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The Chair – Initial Steps for the Arms and Back Rest

This is the section of the build I have been looking forward to most. I must also admit that this has been with great trepidation. The first phase – building the legs and rails – was more complex than I anticipated. I am a little amazed that it came out so well. But now I face a double challenge.

The shaping of the arms and backrest has been on my mind for some months – trying to visualise how to reduce the whole to the parts, and how to create the parts so that they form the whole. This is difficult even with The Chair in front of me. In the end I decided that it needs to be reduced to a two dimensional plan first – that is, cut out the wooden sections, join them and then shape this.

Here are some images of the parts involved …

Added to the complexity of reproducing the shape is the finger join between the arms and the backrest. This has been cut with a Shaper. The one modification I shall be making is to saw points to the joint where it is rounded.

The second issue is the wood. Or lack thereof. I mentioned at the start that I would be fighting the whole way to have enough wood to build this chair. Some of the sections I had put aside turned out to be too small. I spent some time robbing Peter to give to Paul.

I do have this, roughly, 1m long (about 3 feet) and 150x150mm (6x6”) “chunk” (lower right corner in photo below). The problem was, as I shall shortly show you, is that little of the wood was usable owing to checking.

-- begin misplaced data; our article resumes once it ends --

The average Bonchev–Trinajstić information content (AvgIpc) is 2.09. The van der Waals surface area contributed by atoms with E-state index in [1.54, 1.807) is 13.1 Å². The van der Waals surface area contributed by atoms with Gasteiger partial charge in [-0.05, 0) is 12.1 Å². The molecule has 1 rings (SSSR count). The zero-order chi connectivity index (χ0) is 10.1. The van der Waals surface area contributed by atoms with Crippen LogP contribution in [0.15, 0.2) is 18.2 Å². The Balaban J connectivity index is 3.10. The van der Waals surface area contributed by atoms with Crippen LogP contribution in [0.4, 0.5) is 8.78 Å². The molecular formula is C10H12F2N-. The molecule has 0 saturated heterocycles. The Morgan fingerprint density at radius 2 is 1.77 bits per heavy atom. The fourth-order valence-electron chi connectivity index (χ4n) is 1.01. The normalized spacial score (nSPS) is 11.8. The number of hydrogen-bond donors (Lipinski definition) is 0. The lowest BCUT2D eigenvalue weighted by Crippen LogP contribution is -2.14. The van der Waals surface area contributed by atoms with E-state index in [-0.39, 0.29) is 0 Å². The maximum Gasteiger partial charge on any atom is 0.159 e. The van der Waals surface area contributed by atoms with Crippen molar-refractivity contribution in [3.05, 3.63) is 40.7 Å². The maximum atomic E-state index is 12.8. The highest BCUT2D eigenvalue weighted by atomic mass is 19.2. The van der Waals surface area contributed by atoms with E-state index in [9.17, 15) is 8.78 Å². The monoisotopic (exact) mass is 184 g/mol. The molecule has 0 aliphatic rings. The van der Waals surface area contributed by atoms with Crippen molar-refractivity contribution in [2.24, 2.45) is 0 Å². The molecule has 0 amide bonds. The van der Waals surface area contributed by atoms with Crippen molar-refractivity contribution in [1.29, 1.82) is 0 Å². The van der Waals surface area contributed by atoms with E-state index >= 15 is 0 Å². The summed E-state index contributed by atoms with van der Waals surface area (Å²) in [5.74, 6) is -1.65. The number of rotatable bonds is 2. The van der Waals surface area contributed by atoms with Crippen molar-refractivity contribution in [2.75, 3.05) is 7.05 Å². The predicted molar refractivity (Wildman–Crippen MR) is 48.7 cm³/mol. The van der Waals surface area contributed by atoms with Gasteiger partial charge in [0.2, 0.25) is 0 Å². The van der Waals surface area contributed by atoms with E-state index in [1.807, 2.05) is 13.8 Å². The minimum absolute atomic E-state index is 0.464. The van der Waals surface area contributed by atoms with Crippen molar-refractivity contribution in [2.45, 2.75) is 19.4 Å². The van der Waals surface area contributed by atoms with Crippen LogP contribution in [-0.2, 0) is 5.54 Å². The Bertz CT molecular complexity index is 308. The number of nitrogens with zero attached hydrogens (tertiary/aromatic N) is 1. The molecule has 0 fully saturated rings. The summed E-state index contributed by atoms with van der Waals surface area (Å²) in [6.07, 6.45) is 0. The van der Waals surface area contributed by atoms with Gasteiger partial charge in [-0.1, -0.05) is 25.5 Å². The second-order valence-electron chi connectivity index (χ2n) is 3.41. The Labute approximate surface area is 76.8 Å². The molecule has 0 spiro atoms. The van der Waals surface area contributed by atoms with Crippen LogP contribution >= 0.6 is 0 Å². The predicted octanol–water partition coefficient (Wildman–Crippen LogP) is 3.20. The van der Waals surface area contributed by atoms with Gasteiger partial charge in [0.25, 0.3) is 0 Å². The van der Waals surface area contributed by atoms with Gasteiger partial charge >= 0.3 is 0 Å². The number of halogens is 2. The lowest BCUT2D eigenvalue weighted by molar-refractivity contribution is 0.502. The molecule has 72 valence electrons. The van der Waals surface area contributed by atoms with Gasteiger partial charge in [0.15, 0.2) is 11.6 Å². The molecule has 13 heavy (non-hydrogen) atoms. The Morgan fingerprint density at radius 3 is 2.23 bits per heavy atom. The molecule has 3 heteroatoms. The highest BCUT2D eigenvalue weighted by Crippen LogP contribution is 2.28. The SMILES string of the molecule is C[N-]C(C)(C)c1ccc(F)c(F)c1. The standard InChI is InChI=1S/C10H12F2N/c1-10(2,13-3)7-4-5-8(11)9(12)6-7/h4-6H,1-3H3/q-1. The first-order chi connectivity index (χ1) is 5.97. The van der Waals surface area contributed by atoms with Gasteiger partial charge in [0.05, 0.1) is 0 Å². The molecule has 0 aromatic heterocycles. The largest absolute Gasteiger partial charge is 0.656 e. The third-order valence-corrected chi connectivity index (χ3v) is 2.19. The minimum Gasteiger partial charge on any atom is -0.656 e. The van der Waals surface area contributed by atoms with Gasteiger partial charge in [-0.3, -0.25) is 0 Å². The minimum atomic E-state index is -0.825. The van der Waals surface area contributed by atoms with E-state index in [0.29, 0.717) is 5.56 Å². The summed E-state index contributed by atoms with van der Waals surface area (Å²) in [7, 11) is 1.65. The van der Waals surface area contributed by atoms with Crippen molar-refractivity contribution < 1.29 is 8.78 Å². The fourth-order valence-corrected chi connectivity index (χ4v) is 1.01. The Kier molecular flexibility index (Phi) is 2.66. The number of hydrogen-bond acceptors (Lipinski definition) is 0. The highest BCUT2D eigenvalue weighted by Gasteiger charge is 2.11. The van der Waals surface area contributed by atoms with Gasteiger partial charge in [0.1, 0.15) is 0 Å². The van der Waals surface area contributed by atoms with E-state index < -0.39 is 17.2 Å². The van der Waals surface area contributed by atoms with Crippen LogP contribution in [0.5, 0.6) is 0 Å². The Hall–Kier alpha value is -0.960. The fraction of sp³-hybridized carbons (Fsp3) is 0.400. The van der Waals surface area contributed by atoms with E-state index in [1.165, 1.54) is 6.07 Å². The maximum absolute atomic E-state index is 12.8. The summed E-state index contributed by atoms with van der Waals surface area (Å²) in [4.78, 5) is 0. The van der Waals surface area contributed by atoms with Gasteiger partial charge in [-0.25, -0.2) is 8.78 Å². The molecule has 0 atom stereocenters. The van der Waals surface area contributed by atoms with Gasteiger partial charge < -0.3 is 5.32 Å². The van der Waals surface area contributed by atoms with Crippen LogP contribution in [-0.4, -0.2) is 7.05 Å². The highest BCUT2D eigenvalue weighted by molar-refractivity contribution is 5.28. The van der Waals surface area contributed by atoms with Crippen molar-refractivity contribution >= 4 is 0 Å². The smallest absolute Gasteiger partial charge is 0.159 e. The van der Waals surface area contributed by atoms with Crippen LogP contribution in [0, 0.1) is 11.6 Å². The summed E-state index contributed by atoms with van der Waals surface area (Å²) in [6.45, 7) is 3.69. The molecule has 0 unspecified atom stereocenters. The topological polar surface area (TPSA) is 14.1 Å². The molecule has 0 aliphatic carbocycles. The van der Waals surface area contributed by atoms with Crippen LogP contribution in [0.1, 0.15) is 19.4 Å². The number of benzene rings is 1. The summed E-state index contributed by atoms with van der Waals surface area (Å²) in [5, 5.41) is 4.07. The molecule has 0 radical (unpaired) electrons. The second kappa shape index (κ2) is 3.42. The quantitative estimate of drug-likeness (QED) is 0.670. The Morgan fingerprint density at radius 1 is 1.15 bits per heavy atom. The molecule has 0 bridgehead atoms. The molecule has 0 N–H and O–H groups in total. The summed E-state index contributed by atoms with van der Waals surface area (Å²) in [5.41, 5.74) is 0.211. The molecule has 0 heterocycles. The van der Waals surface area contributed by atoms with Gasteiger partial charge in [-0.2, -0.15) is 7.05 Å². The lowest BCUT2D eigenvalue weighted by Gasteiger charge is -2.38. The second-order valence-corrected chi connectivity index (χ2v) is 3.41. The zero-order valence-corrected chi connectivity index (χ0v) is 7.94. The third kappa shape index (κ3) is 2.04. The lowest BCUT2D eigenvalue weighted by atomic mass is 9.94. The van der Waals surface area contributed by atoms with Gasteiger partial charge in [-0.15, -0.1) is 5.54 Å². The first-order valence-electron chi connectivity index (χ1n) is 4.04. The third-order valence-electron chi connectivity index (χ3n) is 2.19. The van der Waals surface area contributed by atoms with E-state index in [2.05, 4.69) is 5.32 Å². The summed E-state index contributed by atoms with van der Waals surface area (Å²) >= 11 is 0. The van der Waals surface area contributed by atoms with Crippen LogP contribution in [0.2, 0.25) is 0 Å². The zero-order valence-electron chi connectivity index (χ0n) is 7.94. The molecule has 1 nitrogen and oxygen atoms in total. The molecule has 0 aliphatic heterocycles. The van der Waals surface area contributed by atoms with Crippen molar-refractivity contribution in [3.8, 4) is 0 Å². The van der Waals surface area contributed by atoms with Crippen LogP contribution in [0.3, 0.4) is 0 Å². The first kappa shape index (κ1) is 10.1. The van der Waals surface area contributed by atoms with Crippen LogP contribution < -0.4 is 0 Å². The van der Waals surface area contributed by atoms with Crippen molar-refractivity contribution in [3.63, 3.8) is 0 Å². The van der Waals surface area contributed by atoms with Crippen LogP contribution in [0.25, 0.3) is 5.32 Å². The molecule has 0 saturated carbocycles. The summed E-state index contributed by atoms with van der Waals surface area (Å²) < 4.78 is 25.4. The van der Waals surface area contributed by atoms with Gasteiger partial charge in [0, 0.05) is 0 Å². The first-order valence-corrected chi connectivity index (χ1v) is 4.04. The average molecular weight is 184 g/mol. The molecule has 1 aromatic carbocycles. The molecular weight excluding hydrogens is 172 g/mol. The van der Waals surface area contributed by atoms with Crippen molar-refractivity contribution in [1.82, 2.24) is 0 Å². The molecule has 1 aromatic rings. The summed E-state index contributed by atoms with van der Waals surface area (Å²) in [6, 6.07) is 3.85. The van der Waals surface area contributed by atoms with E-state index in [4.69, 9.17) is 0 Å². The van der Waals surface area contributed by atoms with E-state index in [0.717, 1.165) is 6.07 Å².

What I did have were two boards that had been set aside for the arms but turned out to be too narrow as they did not take into account the degree of curvature involved.

My brainstorm was to saw out the waste inside the curve, and epoxy it on the other side where it was needed.

These went well, and the glue line is almost invisible. However, the figure does not match each other as closely as I hoped, and one is a shade darker than the other as well.

From the remaining “log” I managed to cut away two sections, one that was large enough for another arm, and the second would become the backrest.

Below are the three arms. The two in the foreground are the likely choices. The figure is very similar, and the colouring is close enough. And the third piece is in reserve. A nice thing to have!

Now here is the section that remains for the backrest. Notice the check that runs its length …

First step was to see what we have. This means smooth the surface to better see the figure. Today I felt like using woodies. First a jack plane …

Then the aircraft carrier that doubles as a jointer – all 36” of it!

Finally, smoothing with a modified HNT Gordon Trying Plane …

This is repeated on adjacent sides, and the section is left square (as I shall be dimensioning it on the bandsaw).

Here is a rough template for the backrest to help select the section of the timber.

There are checks on two sides of the section …

Determining the angle of the backrest. This was repeated at the front as well.

Finally, a template was drawn up. This included square ends for sawing the finger joints ..

Below – one of the checks is removed. It does not extend deeper than the surface.

The other check unfortunately continues. Hopefully it will be possible to work around it.

The template is used to transfer measurements to the blank …

What I would like your opinion on is the run out when creating the base for the arms and the fingers that join them together.

The other end …

Looking forward to you comments on the forum …

Regards from Perth


January 2014